Empty words

Two men sit on stools at Pret A Manger, drinking coffee. Both are dressed in suits. One is a boss, the other an employee. They have dark hair, short-back-and-sides, and shiny pointy shoes. The boss man is American, and talks a lot, while his colleague says little.

‘You’ve been in this job for 18 months,’ Boss Man says. ‘You’ve got to work out what you’re good at and what you’re not good at.’

‘Yup,’ says the other man.

‘Don’t feel you need to work hard at what you’re not good at. You don’t need to prove anything. Sometimes it’s good to say: I’m not very good at those things, and then do the things that you’re good at.’ He pauses, waits for a response. ‘So,’ he says, when he gets none. ‘Lets do that. That’s our first step.’ He takes a sip of coffee. ‘Okay. I want to create a platform, right? You’ve got a job for the next year, right? That’s unless you find another job, in which case, you’ll tell me, yes?’

The man nods.

‘Or, unless Doug tells me we don’t have the budget to keep you anymore. If none of these things happen, I’ll keep rolling you over till next year.’

‘I don’t want to leave the company,’ the man says quietly.

‘That’s good. That’s good,’ Boss says, and straightens his tie. ‘Right. I feel I’ve a decent idea of what you’re good at. There are some things that you’re very good at, and other things that you struggle with. Let’s think about this, yes?’ He waits for an answer, but his colleague says nothing. ‘Okay, so let’s start here. Let’s think about what you like and what you don’t like. What are your strengths and weaknesses?’

‘In the job?’ the man asks.

‘Yes, let’s start with what you like doing in the job.’

‘Well,’ the man pauses. ‘I like people,’ he says. ‘I like working with people.’

‘That’s great,’ his boss says. ‘You’re a People’s Person. Yes.’ Boss Man pauses while he waits for his colleague to add to this. Then he launches off again: ‘You know, it’s always better to do what you like doing, because there’s a risk associated with doing what you’re not so good at.’ He pauses, and analyses his colleague for a moment. ‘It’s really interesting,’ he says, pointing. ‘You’re a really interesting person in this attempt to understand strengths and weaknesses, as there are things you’re really good at, and I’m like “Wow”, and then there are things that you aren’t so good at. I don’t mind. I mean, I do mind because they’re things I need to get done, but I don’t mind in terms of you being a human being.’ He laughs at himself, but his colleague doesn’t laugh with him. ‘Right,’ he says. ‘You’re a People’s Person. You’re good with people. What else? Let’s think about your personality traits. Think about the tasks you’ve done and what you’ve been really good at. What do you get excited about?’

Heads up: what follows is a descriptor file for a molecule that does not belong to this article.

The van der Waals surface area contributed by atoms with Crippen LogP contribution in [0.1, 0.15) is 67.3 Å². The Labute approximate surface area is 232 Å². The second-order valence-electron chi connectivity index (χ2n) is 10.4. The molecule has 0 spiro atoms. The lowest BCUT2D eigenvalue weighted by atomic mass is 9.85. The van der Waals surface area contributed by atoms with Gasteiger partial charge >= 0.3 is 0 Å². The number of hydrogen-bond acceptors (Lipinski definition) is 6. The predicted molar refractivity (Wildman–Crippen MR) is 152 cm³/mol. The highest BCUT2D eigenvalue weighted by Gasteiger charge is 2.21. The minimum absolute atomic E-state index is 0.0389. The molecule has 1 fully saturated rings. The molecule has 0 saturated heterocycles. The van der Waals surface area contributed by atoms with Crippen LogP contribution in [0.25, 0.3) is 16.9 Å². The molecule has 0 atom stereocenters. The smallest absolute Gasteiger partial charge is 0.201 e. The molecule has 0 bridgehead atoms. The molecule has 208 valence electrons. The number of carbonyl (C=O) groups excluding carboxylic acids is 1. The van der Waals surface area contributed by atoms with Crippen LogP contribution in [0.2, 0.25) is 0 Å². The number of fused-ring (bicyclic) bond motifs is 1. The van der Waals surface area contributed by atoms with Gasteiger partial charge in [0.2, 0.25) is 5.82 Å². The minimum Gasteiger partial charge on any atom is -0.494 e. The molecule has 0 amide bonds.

The man shrugs and mumbles something.

‘It can be anything. It doesn’t have to be associated with work. What do you love doing?’ Boss Man stares at his colleague.

His colleague stares at his hands.

‘Come on, People’s Person. Let’s think about what you’re good at. What are your passions? What rocks your boat?’

The man smiles awkwardly.

‘It can be anything. Running. Do you like running?’

‘Not really,’ he says.

‘Okay, do you like socialising? You must like socialising.’

He pulls a face, looks embarrassed.

‘Okay.’ Boss Man glances at his watch.

‘There’s one thing,’ the man says, quietly. ‘I can tell you something, but you may not see it as important.’

The boss nods with renewed enthusiasm.

‘You mentioned something about six months ago and I’ve been really trying to improve on it, and I’ve been talking to people about it. Trying to get a review of things, and it crosses over from the personal to professional. And I’ve given it so much thought, and –’

‘Are you liking it?’ the Boss Man says, tapping his empty coffee cup on the table. ‘Is it getting results?’

‘It’s awkward,’ the other man says. ‘It’s got good results, but it’s awkward for me.’

The boss slaps his colleague’s shoulder. ‘It’s great that you find this outside of work,’ he says. He taps his watch, and springs from his stool. ‘I’ve got to get back for a call. But we’ll follow up on this. Remind me, yes? Remind me to take you for another coffee.’

The Boss walks swiftly out of the place, and his employee slips from his stool and follows.

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